It wasn’t a very glamorous week here at the Prism office, but it was a productive one. With an established design and a prototype that by all indications was on the right track, the team forged ahead and continued to refine and iterate, building on what was already working and starting to layer in some complexity.
Story continues to be a focus. With the forest facing an impending crisis due to climate change (what hot-button issue WON’T we touch?), the wise owl and the majestic wolf reach out to the earnest fox about inspiring all the forest animals to come together and build a dam. (Where are the beavers, you ask? We are asking the same questions.) The catch is, of course, that the fox is a nocturnal animal and will have to navigate the forest during daylight hours, which will present challenges to its sensory capabilities as well as putting it in unfamiliar and confusing social situations. Will the fox be able to survive and help save the forest? Well, duh. But it’s how it gets to that point that will be the meat (no animal pun intended) of our experience. Through the sensory and social experiences the player (and fox) has, and in conjunction with a discussion facilitated by teachers afterwards, we hope to make a real impact on how children understand people with autism.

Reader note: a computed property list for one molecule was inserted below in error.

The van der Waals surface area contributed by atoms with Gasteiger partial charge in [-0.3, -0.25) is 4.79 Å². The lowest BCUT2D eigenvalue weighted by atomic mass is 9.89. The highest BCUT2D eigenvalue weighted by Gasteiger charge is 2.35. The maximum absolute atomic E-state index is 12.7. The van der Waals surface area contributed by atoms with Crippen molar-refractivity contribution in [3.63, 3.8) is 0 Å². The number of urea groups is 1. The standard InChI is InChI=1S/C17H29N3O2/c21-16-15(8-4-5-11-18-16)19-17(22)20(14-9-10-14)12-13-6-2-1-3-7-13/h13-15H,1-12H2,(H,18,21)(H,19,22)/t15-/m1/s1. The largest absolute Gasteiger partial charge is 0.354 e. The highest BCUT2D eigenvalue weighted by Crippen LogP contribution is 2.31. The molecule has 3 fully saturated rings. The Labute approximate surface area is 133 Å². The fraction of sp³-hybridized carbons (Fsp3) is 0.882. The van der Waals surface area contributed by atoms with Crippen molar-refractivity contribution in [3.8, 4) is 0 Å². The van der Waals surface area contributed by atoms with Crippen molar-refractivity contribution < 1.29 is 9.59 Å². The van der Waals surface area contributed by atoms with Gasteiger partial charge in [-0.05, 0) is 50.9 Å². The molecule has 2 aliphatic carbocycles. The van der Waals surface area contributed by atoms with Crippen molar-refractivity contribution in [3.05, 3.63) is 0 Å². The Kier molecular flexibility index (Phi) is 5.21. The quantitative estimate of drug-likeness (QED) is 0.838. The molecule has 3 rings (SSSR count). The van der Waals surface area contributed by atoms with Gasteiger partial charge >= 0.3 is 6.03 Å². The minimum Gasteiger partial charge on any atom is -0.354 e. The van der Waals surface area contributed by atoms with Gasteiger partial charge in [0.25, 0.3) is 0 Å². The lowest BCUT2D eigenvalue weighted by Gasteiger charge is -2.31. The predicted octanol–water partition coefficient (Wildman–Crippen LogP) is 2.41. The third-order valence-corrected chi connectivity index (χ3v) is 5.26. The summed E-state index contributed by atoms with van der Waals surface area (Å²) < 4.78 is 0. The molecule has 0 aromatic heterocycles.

On the programming front, it was a sobering reminder that a small bug can be be a big pain. At one point, when we were trying to playtest one of our new features, the latest build was unable to load in a web browser. The progress bar would fill up about three quarters of the way and then just hang there, without ever loading the game. It took nearly an entire day for our programmers to ferret out the culprit—it was an XML-related issue that was solved by creating and using a TextAsset field, which probably has something to do with text assets, judging by its name. At any rate, the bug was vanquished and playtesting could proceed.
We playtested internally at the ETC to allow our fellow students to test out our soothing mechanic that was discussed last week. Our classmates had their first opportunity to see our game in progress and navigate the fox around the world and attempt to self-soothe when the sensory overload kicked in. The results of testing were interesting, if inconclusive; while some responded as we hoped, one of our testers actually luxuriated in the distorted imagery and unpleasant soundscape, and wished there could be more of it. We definitely intend to test this mechanic out with target age children as well before we make any final decisions on its utility.
By the end of next week, the team intends to have several of the in-game scenarios near-complete as we head into our mid-semester break. Onward and upward!